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A United Nations summit in 2020: Landing pad or launch pad?

A United Nations summit in 2020: Landing pad or launch pad?

A United Nations summit in 2020: Landing pad or launch pad? 1000 531 Fergus Watt

The UN2020 initiative is a civil society-led consortium calling for a United Nations 75th anniversary next year that includes a meaningful process of stocktaking, renewal and reforms that strengthen the organization.

The campaign is led by the World Federalist Movement and a growing network of civil society partner organizations that includes Democracy Without Borders. On the basis of consultations in 2017 and 2018 with governments, UN secretariat officials and NGO colleagues, there is now a growing recognition not only of the current challenges facing multilateralism, but also the need for a dedicated, General Assembly process that builds upon present and ongoing Secretary-General-led reforms to generate international support for a more robust and coherent UN system, one that is better able to respond to the challenges of the 21st century.

This goal was dealt a setback in August last year when a proposed General Assembly resolution (in the context of the Ad Hoc Working Group on GA Revitalization, AHWG) failed to generate consensus around language that “called for timely preparations for the seventy-fifth anniversary of the United Nations.” Opposition came from Algeria, Indonesia and some other members of the Non-Aligned group of states.

The failure to obtain agreement on a mandated preparatory process for 2020 also led to a loss of time. Often it is the case with UN conferences that these preparatory processes, with discussions regionally, in national capitals as well as at the UN, and including involvement of civil society, provide the necessary political momentum for successful multilateral negotiations. The 2015 Sustainable Development Goals and the recent Global Compact for Safe, Orderly and Regular Migration are two recent examples.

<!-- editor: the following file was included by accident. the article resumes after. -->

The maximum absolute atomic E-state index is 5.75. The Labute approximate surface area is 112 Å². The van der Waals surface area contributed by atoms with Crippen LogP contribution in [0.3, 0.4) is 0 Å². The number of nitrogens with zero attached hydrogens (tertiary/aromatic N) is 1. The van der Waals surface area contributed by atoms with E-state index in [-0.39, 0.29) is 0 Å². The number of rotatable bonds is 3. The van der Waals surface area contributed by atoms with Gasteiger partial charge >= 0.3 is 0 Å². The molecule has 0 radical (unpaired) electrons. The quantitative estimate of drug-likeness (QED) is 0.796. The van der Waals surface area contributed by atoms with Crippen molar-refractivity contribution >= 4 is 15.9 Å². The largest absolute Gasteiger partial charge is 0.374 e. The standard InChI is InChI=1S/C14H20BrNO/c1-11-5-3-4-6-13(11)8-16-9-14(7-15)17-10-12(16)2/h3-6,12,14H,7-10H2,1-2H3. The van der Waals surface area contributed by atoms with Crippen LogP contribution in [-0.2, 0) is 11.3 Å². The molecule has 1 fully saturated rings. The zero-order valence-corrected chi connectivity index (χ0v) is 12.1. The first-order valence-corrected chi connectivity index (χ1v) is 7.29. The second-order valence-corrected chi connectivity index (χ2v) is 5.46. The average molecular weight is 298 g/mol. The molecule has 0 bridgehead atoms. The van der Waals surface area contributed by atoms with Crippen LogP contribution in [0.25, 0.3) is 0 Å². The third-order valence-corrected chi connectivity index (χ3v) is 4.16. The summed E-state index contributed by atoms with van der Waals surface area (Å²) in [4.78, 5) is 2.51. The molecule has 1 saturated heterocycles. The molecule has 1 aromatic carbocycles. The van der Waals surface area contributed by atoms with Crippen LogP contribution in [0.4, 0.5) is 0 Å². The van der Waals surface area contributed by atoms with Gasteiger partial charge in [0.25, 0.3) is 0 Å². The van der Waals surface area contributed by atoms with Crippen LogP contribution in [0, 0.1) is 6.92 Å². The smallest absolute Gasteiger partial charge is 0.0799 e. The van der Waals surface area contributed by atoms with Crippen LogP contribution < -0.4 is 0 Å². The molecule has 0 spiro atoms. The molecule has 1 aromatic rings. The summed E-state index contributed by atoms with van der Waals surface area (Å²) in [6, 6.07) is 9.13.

Now, with less than two years before a proposed 2020 Summit, there are questions regarding the possibilities and scope of any 2020 outcome that would lead to reform and renewal of the UN system. This gives rise to the “landing pad vs launch pad” debate. Will 2020 be a landing pad for world leaders to adopt agreed measures for renewing the UN system? Or will the summit outcome provide a launch pad for additional discussions in the years following on ways to improve and strengthen the system?

Recent developments

Popular support for a UN2020 Summit continues to grow. Some noteworthy recent developments include:

A resolution in August 2018 adopted by over 1,100 organizations at the 2018 UN NGO / DPI conference included a recommendation to Member States to “Advance people-centered multilateralism by developing proposals to revitalize the United Nations on the occasion of its 75th anniversary in 2020.”

A resolution adopted at the October 2018 meeting of the World Federation of United Nations Associations calls on “All United Nations Associations and WFUNA to join the call for a UN2020 summit to serve as a catalyst for fundamental renewal, reform and strengthening of the UN system . . .”